Trans Instruments (S) Pte Ltd

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Care & Maintenance

Ammonia & pH

Ammonia is the primary waste product of fish. Ammonia accumulations will perpetuate reddening of the skin and disability of the gills.

Fish suffering with high ammonia accumulations will isolate themselves, stay at the bottom of the pond, clamp their fins, and secrete excess slime. They are also much more susceptible to parasitic and bacterial infection. Ammonia is a common problem in new ponds because the bacteria that would dissolve ammonia are not established. See the Nitrogen Cycle.

Even in established systems, ammonia may still accumulate when the water is cold. Though fishes may be eating and appearing fine, filter bacteria may not have not emerged usefully from hibernation

Ammonia is capable of ionization below pH 7.4 and is less toxic to fishes. Above pH 8.0, ammonia is NOT ionized, and is more toxic. Care should be taken not to increase the pH if ammonia is present. It is then advised to drop the pH.

Water that is warm, high in pH or deprived of oxygen, will have an enhanced toxicity when ammonias are accumulating. pH can change overnight, especially in crowded systems. The pH required for life lies between 5.5 and 8.5. Individual species will have varying pH requirements.

Ignorance of the requirements of each species will result in death.

If the pH is too low, Acidosis results. Symptoms: anorexia, production of excess slime, isolation, and resting on the bottom, streaking of the fins, and even death. If the pH is too high, Alkalosis results. Symptoms: production of excess slime, gasping at the surface and death.

Alkalosis is hard to reverse once it occurs. However, Acidosisis can be corrected once the pH is brought up to a suitable range.

pH contributes to the toxicity of Ammonia. At higher pH values, ammonia is more toxic. Below pH 7.2, most Ammonia is ionized to Ammonium and is far less toxic. This has relevance if you are considering raising the pH in a system with accumulating ammonias.

To correct your pH...

To keep your koi happy, keep your ph above 7.0-7.5

pH can "crash" to 5.5 overnight due to fish, plant and bacterial activity without adequate buffering of water. Caution: fatalities will result.

Baking Soda is a good buffer. Check Total Alkalinity before its use, though. (Use one teaspoon per ten gallons if the TA <100).

Trans Instruments offers two model of pH test instruments. The pocket size ECO pH tester lets you test pH conveniently and easily. The AquaSentry-1 monitor is a 2-in-1 wall mount monitor that allow you to monitor pH and temperature readings24hours non-stop.

The Wonder of common Salt


Common salt, Sodium Chloride (NaCl) is commonly used in the health care and maintenance of fishes especially Koi. Salt is useful in treating parasites. It will eliminate seven out of nine parasites that are commonly found in Koi pond.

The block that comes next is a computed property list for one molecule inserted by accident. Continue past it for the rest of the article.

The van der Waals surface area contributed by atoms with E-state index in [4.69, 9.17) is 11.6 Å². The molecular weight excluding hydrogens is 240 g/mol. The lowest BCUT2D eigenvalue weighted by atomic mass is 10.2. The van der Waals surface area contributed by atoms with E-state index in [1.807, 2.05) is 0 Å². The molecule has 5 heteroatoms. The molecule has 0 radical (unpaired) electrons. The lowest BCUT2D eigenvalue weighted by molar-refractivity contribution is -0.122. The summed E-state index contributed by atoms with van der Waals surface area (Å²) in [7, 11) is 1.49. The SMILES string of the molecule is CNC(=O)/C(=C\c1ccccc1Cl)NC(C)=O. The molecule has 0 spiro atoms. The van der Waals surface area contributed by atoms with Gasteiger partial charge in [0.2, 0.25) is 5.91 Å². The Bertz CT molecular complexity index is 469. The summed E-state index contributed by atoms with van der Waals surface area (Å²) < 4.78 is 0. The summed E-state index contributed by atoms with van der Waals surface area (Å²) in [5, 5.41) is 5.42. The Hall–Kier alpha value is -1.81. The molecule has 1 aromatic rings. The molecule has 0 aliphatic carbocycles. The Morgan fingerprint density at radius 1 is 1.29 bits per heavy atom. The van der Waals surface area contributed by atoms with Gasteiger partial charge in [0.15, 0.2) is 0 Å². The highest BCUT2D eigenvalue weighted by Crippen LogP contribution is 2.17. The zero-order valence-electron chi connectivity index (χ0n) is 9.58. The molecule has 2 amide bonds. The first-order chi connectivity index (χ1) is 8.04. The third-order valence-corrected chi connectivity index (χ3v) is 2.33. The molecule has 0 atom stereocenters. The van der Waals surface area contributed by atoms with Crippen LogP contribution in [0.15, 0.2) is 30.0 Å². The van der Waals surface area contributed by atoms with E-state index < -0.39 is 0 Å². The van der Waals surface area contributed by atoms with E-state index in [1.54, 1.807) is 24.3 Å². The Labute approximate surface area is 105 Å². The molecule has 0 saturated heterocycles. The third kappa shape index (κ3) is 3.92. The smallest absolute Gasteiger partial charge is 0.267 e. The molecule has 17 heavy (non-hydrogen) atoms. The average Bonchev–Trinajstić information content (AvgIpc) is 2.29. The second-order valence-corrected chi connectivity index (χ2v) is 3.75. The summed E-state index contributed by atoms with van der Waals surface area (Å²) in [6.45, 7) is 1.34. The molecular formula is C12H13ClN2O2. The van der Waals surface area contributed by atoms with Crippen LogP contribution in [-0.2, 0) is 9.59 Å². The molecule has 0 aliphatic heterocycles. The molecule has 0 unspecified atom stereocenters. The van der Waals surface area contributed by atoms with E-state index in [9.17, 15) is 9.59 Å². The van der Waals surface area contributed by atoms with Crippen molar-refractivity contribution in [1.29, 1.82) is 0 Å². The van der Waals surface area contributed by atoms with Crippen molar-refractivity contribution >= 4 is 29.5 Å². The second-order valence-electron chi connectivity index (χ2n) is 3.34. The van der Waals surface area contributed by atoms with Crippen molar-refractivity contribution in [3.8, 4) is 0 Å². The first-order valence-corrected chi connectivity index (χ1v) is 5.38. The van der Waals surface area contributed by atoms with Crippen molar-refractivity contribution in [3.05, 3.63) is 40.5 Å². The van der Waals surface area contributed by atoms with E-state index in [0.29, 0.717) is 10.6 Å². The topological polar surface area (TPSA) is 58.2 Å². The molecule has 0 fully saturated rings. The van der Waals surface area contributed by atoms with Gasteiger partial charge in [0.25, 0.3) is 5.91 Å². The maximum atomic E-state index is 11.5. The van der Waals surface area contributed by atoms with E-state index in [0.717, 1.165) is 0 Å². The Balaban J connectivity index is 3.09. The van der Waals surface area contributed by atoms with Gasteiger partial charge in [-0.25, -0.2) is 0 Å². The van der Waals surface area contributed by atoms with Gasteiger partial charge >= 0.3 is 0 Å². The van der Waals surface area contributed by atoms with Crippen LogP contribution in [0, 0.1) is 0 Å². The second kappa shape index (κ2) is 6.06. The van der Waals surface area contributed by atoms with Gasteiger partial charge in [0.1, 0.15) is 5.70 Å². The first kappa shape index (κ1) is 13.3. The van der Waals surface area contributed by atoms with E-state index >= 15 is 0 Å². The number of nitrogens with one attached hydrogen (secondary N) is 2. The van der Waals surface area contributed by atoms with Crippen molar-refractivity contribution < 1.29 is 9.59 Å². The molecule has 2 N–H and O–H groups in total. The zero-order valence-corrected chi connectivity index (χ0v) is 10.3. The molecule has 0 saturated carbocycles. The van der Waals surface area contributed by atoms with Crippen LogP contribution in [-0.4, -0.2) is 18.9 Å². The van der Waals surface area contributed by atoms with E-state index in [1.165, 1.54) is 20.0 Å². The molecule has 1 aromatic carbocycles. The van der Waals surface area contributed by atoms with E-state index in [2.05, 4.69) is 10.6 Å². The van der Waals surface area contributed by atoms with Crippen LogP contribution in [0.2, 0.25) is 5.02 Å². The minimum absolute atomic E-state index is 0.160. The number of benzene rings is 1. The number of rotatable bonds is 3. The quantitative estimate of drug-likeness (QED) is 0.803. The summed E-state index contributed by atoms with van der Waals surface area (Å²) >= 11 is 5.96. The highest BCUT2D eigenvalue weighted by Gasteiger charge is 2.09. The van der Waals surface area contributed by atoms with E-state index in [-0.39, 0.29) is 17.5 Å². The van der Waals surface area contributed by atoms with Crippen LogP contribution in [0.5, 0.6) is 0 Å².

Most fish have an internal salt concentration of 1.0% or 10 parts-per-thousand (ppt) which is higher than their water environment. Osmosis causes water to transfer from the lower salinity of the pond water into the tissues of the fish. Addition of salt will lower the osmosis pressure. This reduces the effort of the fish in eliminating the excess water. The saved energy is then available for use by the fish's own immune system to fight diseases. On the hand, if the salinity of the water environment is close to the internal tissues of the fish, the osmosis pressure will reverse and cause the fish to die of dehydration.

Salt concentrations between 0.3% and 0.5%(3 to 5ppt) will upset the osmotic balance of some parasites i.e. the parasites' cells will dehydrate. Salt concentration of 0.3% are effective at detoxifying nitrite and concentration of 0.25% or higher has been used to control string algae. Nevertheless, salt can cause pond plant damage as the concentration increases. Floating plants (water hyacinth, water lettuce, etc.) are affected at lower concentrations than most bog plants.

Trans Instruments has specially designed the KoiMedic tester to measure the delicate salt concentration in the pond. Two models of your choice measuring in percentage(%) or parts-per-thousand(ppt). The testers are accurate and easy to use. All you need to do is turn it on and dip into the pond water.


Kohaku
Kohaku has a white body with red patterns.The red markings should have a good depth of colour with uniform shade and the edges of the red should be well defined. The white should be pure white and free from blemishes. As a general guide, the red markings should cover around half of the koi. The Kohaku is the most popular variety of koi.








Tashio Sanke
A tri-colored koi with a WHITE body with a black and red accents on the back. The word 'Taisho" refers to the era of the Emperor Taisho.









Showa Sanshoku
Another tri-colored koi with a black body with the red and white accents.










 
Showa Sanke
A tri-colored koi with a black body with red and white accents on the back. The modern day Showa has more white on its body like the Tashio Sanke.









Bekko and Utsuri
A non-metallic koi with Black on White, Red, or Yellow body.











Asagi and Shusui
The Asagi is a non-metallic koi with a blush reticulated, netlike scale on top, and a redbelly. The Shusui is also similar except it has Doitsu scales.









Tancho
A koi with a red spot on the top of its head, and no red on its body.